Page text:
Thinking About Insights: A Conversation With Michael Falvo of Teva

thinking about insights

Three thoughts about insights came out of a conversation I recently had with Michael Falvo, Director of Global Insight & Analytics for the pain portfolio at Teva, a pharmaceutical company. They are:

  • A research finding is not an insight. Insights come from making connections between multiple sources of information.
  • A forecast should be a strategic tool, not just a number.
  • It pays to force yourself to look at information from multiple perspectives—even if it means standing on your desk.

Making connections to generate insights

A research finding is not an insight, even if you dress it up and call it one. “About 10 or 12 years ago, folks just took out the word ‘conclusions’ or ‘recommendations’ from their reports, and they renamed it ‘insights’ and that’s just not right” Falvo says. “Call them what they are. Just call them ‘findings.’”

An insight is “a clear, deep, and sometimes sudden understanding,” according to the Cambridge Dictionary. But insights don’t materialize on their own. There is a process. And an insight can’t come from just one source. It comes from combining multiple pieces of information in unique ways, building on what has been learned before.

“You need to incorporate conclusions, data, results—call it what you want—from multiple different sources, whether they be multiple primary sources, or primary and multiple secondary. You need more than one source,” Falvo notes. “As you learn what, why and how, then you sit and you scratch your head, and try and think it through. What does it all mean? And how do I build on it? How do I drive revenue as a result? Or change behaviour as a result of it?”

He also noted that sometimes you don’t need primary research to obtain a powerful insight. He related a question he was asked about a new product that was coming into an established market with two long term existing players. Product management came asking who their real competitor was—who should they position themselves against.

“And as I thought through it, I said, neither. Neither is your primary competitor. Education is your primary competitor. Physicians were being educated to use Product A one way and Product B in another, and both products were around about 50 years, and the new product offered a completely different way of thinking about treatment. So, I said, you’ve got to start from scratch. You must assume that nothing exists in the marketplace and you have to change education. To me, that was an insight.”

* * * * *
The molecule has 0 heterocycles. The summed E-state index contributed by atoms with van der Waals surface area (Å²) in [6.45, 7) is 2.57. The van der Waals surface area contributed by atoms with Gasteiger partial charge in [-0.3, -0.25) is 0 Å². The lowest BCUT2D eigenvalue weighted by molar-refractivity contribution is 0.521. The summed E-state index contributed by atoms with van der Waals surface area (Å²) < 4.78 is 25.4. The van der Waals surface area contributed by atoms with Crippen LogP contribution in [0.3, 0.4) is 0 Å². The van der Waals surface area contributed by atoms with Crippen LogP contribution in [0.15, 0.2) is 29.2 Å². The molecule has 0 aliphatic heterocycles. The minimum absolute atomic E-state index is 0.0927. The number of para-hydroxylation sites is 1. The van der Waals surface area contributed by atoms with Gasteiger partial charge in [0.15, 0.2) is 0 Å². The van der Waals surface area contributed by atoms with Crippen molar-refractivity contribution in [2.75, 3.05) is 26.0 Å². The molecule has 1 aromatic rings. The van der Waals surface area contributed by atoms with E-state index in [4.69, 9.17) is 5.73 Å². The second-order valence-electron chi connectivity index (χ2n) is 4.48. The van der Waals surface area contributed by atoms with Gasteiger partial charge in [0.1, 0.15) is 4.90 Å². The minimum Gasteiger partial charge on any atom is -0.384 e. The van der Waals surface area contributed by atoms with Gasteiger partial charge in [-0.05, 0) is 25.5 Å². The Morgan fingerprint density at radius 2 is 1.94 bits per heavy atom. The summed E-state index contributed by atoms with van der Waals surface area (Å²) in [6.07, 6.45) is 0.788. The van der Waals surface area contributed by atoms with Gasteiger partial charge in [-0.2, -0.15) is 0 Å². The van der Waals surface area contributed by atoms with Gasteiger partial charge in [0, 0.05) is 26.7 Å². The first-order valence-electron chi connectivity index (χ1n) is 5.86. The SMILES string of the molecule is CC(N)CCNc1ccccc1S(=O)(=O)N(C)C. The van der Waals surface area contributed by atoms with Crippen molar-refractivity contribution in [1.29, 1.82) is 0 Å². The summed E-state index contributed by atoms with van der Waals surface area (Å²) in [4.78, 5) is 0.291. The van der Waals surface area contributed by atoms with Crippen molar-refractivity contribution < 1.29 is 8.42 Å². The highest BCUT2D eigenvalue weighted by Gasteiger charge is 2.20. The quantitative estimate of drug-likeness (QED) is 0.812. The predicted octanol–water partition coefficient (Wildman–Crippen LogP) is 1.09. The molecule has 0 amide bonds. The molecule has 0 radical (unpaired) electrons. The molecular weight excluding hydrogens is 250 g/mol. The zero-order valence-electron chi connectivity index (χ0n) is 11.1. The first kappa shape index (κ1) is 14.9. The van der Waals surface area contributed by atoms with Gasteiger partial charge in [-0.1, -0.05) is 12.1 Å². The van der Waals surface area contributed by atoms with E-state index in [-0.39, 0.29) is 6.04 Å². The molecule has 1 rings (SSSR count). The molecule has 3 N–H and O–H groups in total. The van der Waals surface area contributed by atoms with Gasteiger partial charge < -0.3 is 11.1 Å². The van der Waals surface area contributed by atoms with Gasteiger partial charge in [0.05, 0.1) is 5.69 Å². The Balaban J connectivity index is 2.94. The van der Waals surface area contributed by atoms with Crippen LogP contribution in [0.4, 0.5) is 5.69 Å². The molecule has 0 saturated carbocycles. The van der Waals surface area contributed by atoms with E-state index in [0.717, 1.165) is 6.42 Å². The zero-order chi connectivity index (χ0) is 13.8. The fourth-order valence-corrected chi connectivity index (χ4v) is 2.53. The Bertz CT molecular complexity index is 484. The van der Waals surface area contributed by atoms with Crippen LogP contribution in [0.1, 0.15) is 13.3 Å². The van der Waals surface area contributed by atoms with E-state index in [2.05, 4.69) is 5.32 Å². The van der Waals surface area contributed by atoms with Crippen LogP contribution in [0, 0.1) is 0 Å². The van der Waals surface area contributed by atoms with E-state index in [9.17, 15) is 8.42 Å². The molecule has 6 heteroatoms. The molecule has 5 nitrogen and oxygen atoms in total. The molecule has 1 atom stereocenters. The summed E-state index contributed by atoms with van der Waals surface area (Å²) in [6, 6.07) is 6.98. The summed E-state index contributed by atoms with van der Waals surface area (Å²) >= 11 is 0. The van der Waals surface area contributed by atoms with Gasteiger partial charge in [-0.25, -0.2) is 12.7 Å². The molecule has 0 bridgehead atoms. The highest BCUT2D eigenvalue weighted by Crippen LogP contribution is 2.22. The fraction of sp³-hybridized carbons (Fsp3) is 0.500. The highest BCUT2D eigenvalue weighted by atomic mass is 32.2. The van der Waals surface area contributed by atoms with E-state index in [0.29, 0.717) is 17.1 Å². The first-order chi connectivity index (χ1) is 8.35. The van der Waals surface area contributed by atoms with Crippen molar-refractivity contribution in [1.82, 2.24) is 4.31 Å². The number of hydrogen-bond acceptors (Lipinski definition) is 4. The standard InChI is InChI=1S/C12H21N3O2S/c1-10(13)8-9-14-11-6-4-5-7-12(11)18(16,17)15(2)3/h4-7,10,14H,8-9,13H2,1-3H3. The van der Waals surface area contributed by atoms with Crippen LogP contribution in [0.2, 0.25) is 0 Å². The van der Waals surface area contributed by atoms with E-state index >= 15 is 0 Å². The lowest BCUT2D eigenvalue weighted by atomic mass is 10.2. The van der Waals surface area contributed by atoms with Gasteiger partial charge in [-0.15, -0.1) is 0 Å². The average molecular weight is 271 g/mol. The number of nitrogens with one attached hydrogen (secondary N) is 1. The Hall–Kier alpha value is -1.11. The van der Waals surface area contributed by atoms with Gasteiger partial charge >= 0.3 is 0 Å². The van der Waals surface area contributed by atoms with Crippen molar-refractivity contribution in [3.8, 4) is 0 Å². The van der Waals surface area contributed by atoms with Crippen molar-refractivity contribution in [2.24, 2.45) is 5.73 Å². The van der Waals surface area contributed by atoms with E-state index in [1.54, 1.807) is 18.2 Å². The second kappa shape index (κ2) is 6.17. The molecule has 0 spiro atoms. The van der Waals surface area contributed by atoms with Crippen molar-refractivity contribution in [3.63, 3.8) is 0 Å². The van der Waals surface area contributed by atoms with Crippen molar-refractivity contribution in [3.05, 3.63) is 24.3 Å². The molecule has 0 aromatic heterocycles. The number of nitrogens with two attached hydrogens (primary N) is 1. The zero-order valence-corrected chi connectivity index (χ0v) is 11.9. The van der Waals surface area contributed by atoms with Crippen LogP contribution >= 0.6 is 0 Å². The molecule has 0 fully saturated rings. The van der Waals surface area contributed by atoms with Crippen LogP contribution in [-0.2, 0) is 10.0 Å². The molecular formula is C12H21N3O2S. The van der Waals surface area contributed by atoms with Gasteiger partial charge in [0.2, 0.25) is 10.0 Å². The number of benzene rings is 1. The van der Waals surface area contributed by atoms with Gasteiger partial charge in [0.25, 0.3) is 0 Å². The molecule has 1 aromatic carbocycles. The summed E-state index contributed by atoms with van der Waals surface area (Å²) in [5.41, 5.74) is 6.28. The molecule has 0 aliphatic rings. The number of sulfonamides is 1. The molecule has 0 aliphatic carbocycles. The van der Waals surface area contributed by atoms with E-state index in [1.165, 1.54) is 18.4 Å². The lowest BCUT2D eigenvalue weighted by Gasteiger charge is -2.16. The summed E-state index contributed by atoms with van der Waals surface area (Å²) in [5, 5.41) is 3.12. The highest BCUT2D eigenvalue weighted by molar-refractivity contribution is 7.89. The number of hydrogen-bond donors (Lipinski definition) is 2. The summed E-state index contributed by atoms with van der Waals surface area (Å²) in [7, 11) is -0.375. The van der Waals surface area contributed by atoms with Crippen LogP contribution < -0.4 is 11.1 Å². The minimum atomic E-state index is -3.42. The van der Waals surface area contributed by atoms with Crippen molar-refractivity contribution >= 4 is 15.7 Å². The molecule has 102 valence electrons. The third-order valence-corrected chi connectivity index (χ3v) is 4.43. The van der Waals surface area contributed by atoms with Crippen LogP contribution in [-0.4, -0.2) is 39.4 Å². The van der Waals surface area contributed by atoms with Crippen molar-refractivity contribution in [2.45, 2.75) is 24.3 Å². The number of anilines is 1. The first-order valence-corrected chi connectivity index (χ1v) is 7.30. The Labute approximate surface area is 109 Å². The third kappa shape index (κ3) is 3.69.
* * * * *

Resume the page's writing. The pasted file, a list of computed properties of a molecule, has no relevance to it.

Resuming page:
A forecast as a strategic tool, not just a number

Sales forecasts are an essential part of business planning. Despite uncertainties and contingencies, every budget ultimately needs a number. But a forecast can be so much more than that, Falvo explains. He sees forecasting as a perfect opportunity to build insights, by looking past the number and diving into the assumptions behind it.

“The insights come from asking ‘What do I need to do to move every single assumption?’” he says. “When one looks at a forecast as a business plan, they then realize the value of executing research that moves every single line in that model; that’s a very different way of looking at the business, and at the forecast. The assumptions that build to the ultimate forecast number are far more important than the final number alone.”

Stand on your chair or climb up on your desk—get a fresh perspective

In generating insights, it is important to question your conclusions. It is too easy to fall into the trap of confirmation bias—where you tend to seek information that validates your initial assumptions. Confirmation bias is not newly discovered. It was what Julius Caesar was talking about when he said, “Men in general are quick to believe that which they wish to be true,” and what Voltaire was speaking about when he quipped that “The human brain is a complex organ with the wonderful power of enabling man to find reasons for continuing to believe whatever it is that he wants to believe.”

Confirmation bias is such an easy trap to fall into because everything “makes sense.” In order to guard against it you need to question your assumptions and make a concerted effort to look at the information from another perspective. Falvo says, “You have to fight with yourself if you’re trying to develop or challenge the assumptions alone.”

“You know the expression, ‘you need to look at it from a different perspective?’ I do that. I’ve stood on my desk,” he explained. Intrigued and amused, I asked him if he literally had done that. He said, “Yeah, actually look it from a different perspective. It really helps. Try it one day when you’re stuck!”

This thinking twice, sometimes charmingly called the “wisdom of the inner crowd,” has also been proven to increase the accuracy of forecasts. Philip Tetlock and Dan Gardner, writing in Superforecasting, report that “merely asking people to assume their judgement is wrong, to seriously consider why that might be, and then make another judgement, produces a second estimate which, when combined with the first, improves accuracy almost as much as getting a second opinion from another person.”

Thinking about insights

So, here we have three insights, courtesy of Teva’s Michael Falvo:

  • A research finding is not an insight. Insights come from making connections between multiple sources of information.
  • A forecast should be a strategic tool, not just a number.
  • It pays to force yourself to look at information from multiple perspectives—even if it means standing on your desk.

After talking with Michael, I stood on my desk. And my wooden chair. It does change your perspective. And its fun.

If you’re working from home, you should try it too. Your office mates won’t be watching. Go ahead, get a fresh perspective!

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